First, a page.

The National Voter Registration Act Made It Easier for Countless Americans to Vote
Illustration via Jean-Luc Bonifay
Vote Now

The National Voter Registration Act Made It Easier for Countless Americans to Vote

As part of our Vote Now series, VICE Impact will feature stories that highlight historic moments of voter expansion in the US.

The U.S. has made leaps and bounds in expanding voting rights to different sectors of the American people, such as women, young voters and people of color. Milestones like the Voting Rights Act, have been essential to protecting and enforcing voting rights for more people and came as the result of years of organizing and vigilance. Another big win for expanding voter access for people on public assistance or with disabilities was the National Voter Registration Act (NVRA).


Voter registration has been notoriously difficult throughout American history and to this day it’s often used as a way to keep eligible voters from casting a ballot. It’s often taken for granted that most people can register to vote while on a routine trip to the Department of Motor Vehicles (DMV) to receive or renew their driver’s license, but before 1993 that wasn’t the case. According to the Department of Justice, President Clinton signed the NVRA as a way to it easier for all Americans to register to vote by allowing people sign up at the DMV.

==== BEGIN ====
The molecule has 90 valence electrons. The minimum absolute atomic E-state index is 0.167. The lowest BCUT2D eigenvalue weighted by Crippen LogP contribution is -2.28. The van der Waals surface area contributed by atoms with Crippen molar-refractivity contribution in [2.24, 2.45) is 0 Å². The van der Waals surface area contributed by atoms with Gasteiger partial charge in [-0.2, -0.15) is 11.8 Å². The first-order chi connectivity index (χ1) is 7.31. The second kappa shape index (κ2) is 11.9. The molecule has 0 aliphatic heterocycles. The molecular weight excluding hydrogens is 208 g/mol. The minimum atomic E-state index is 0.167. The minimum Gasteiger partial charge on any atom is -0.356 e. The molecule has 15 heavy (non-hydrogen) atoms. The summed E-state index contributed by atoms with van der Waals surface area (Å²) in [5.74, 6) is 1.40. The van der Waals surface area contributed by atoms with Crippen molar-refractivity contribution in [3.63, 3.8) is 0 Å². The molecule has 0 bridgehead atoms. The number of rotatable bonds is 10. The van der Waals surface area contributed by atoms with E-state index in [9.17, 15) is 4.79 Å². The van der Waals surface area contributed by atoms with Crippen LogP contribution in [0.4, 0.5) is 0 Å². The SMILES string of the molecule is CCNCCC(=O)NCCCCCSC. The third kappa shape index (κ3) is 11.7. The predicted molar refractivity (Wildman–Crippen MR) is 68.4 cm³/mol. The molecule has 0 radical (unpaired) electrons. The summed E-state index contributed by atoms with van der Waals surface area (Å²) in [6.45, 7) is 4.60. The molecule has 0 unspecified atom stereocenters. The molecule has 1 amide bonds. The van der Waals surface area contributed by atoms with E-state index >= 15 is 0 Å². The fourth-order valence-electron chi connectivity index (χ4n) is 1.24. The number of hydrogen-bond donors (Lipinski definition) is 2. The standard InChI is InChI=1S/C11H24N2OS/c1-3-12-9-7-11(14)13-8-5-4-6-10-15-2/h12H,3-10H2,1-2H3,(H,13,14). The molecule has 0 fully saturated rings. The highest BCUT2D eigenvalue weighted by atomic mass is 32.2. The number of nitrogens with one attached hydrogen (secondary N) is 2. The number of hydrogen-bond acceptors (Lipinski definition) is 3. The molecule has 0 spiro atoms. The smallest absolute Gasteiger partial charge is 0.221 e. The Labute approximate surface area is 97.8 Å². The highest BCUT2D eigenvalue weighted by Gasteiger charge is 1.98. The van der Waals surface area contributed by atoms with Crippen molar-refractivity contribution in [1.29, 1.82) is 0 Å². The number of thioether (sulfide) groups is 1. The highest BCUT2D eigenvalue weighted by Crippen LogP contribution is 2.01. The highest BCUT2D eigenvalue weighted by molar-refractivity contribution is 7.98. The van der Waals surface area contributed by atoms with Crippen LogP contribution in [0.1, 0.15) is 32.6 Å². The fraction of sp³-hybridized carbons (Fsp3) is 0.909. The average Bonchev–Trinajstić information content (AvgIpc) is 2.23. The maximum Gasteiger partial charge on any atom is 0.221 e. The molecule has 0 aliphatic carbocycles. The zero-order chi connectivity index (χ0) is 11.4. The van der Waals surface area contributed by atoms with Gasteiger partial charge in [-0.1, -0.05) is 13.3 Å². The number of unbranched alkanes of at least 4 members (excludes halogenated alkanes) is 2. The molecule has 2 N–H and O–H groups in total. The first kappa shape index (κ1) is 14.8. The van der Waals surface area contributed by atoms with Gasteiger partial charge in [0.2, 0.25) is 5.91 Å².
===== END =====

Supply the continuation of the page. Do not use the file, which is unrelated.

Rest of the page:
In one section of the NVRA, the law requires states to offer voter registration at both public assistance and disability offices, which gives working class people and those with disabilities additional opportunities to sign up to vote.

This legislation was huge at the time because it made voter registry more accessible at a time when the internet didn’t exist as we know it today in which people can register to vote online. States have different laws for when people can register and participate in elections as well, but the NVRA tries to level the playing field by offering a registry location that most voters will visit between elections.

The right to vote is something that can’t be taken for granted. Make sure you're registered to vote so that you can have a say in your community and the nation is run. Then show up on Election Day in both local and federal races to make your vote count. VICE Impact has partnered with TurboVote to get people registered, sign up today to have an effect on tomorrow.